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Nationwide Study Seeks Patients to Investigate Whether Women Respond Differently Than Men to HIV Treatment

Spring 2000

Nearly one out of every three new HIV infections occurs in women, according to recent studies. So why do women account for only 9 to 15% of research study participants? And do we know if men and women respond the same way to anti-HIV drug therapies?

A national team of researchers is set to begin working with almost 15 other institutions nationwide in this cutting edge investigational study to examine the difference between men's and women's responses to the protease inhibitors in combination with nucleoside analogues in HIV positive patients.

This study is a critical step forward in better understanding the treatment of HIV/AIDS in women. Women are a challenging group to research because in many cases, they put their families needs before their own, often neglecting their own health.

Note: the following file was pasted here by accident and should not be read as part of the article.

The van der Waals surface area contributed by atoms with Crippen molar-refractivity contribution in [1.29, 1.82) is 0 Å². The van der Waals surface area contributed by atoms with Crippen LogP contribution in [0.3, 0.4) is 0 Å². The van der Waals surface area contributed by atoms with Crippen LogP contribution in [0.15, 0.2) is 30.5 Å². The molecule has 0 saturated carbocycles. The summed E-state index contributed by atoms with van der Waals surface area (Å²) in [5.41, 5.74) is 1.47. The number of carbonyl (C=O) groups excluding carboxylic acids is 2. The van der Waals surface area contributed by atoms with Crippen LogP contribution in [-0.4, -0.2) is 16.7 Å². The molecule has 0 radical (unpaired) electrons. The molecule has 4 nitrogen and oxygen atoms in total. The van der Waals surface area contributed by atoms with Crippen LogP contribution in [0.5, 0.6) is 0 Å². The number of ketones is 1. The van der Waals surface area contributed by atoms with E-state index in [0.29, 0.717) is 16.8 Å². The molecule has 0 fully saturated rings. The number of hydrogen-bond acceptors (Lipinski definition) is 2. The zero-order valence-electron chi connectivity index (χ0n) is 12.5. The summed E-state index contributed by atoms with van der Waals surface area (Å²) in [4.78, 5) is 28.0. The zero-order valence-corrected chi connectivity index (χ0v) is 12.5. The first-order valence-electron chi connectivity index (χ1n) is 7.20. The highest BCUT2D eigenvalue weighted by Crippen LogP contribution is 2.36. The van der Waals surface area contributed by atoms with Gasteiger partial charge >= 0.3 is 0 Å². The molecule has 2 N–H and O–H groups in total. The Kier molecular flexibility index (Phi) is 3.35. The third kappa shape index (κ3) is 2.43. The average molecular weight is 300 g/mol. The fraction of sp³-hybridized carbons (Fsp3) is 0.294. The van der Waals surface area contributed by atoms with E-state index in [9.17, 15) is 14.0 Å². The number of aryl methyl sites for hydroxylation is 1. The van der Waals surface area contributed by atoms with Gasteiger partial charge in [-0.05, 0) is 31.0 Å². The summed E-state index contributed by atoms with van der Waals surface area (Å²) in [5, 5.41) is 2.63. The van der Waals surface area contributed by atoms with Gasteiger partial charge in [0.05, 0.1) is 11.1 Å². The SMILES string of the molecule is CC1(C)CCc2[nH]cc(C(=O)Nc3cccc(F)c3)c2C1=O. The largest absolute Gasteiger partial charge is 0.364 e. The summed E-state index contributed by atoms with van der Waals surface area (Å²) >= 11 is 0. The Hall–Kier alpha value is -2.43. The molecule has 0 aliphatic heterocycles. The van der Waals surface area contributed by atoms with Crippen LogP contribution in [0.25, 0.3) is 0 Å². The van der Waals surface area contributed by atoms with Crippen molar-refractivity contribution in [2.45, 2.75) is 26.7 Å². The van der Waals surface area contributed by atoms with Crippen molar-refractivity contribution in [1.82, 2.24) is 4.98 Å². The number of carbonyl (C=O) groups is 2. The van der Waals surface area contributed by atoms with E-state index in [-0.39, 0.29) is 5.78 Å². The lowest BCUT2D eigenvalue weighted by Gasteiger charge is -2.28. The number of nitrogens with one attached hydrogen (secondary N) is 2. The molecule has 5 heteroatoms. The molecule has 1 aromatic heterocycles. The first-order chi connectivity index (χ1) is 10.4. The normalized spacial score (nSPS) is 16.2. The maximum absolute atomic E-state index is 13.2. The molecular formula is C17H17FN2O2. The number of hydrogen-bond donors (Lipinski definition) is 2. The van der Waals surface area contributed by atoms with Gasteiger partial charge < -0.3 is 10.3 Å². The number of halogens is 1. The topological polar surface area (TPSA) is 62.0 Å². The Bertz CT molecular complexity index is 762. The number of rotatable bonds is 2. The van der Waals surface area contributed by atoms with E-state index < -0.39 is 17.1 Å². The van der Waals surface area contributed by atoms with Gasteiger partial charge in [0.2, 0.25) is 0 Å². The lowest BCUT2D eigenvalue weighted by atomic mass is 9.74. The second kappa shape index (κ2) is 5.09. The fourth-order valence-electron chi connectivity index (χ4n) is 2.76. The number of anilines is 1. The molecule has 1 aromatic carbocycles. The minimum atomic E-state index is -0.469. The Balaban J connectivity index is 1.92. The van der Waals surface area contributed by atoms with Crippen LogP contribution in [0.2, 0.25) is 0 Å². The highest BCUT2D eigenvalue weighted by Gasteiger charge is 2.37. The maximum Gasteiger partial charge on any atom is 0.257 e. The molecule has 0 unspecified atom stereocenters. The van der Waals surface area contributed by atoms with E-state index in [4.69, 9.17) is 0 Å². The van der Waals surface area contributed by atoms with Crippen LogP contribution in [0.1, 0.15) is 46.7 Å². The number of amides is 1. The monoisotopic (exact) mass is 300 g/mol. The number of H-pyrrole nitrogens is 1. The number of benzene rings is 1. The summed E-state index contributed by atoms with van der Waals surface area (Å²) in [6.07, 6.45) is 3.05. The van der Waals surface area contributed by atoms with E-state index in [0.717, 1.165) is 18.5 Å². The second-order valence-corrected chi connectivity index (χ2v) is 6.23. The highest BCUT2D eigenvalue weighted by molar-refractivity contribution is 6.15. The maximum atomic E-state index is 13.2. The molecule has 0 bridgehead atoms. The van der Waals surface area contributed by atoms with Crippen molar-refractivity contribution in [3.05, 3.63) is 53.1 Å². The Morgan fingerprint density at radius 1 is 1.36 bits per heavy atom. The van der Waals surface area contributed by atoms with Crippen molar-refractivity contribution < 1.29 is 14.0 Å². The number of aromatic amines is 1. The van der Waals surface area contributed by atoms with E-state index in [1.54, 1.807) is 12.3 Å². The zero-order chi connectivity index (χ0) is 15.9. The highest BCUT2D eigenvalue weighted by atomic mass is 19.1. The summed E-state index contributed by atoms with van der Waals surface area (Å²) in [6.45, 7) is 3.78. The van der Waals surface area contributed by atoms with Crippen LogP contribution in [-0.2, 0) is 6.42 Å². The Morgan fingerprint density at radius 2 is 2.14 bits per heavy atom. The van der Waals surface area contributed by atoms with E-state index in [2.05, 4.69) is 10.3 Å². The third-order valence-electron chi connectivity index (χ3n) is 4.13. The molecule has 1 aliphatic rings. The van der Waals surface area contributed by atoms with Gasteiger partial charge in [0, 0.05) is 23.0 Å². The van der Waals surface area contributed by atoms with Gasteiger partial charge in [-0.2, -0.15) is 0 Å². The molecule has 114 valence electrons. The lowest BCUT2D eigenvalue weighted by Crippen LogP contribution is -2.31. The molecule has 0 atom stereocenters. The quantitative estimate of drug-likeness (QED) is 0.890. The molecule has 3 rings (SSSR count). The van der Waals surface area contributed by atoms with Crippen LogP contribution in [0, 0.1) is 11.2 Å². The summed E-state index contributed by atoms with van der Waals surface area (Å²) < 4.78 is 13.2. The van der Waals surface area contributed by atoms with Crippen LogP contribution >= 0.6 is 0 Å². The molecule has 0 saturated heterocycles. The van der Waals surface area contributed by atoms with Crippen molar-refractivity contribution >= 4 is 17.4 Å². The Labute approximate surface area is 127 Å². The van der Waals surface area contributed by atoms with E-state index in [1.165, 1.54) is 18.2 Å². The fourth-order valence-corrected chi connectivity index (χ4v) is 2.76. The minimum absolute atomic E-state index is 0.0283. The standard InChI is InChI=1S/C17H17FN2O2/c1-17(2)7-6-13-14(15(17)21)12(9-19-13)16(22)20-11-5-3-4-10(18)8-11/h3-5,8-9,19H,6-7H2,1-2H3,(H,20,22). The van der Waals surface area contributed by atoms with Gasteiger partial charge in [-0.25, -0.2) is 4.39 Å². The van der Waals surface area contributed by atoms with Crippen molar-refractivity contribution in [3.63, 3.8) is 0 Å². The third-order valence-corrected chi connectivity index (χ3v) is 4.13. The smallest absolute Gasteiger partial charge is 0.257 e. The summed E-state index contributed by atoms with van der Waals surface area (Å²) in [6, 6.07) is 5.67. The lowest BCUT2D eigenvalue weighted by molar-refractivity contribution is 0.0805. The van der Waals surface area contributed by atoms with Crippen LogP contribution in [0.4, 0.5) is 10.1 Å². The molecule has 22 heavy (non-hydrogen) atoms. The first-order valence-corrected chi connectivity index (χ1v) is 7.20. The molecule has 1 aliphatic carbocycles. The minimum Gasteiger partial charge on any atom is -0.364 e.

The women's trial is designed to determine whether gender differences exist in response to anti-HIV treatment, including impact on viral suppression and CD4 cell count. The study will also attempt to begin to answer important questions about absorption, metabolism, and dosages.

Historically, the treatment of HIV/AIDS has not focused on women. This is the fastest-growing population in the AIDS epidemic, yet women are understudied. This team of scientists has put women's research at the forefront of its clinical programs to address the specific treatment needs of women with HIV/AIDS.

The open-label study is expected to enroll 100 women and 100 men in over 15 centers nationwide. Recruitment of volunteers is ongoing.

Be a part of the solution. Help yourself and others. Find out if this study is right for you. For study details and locations please call Ana Rodriguez at 1.800.554.4876

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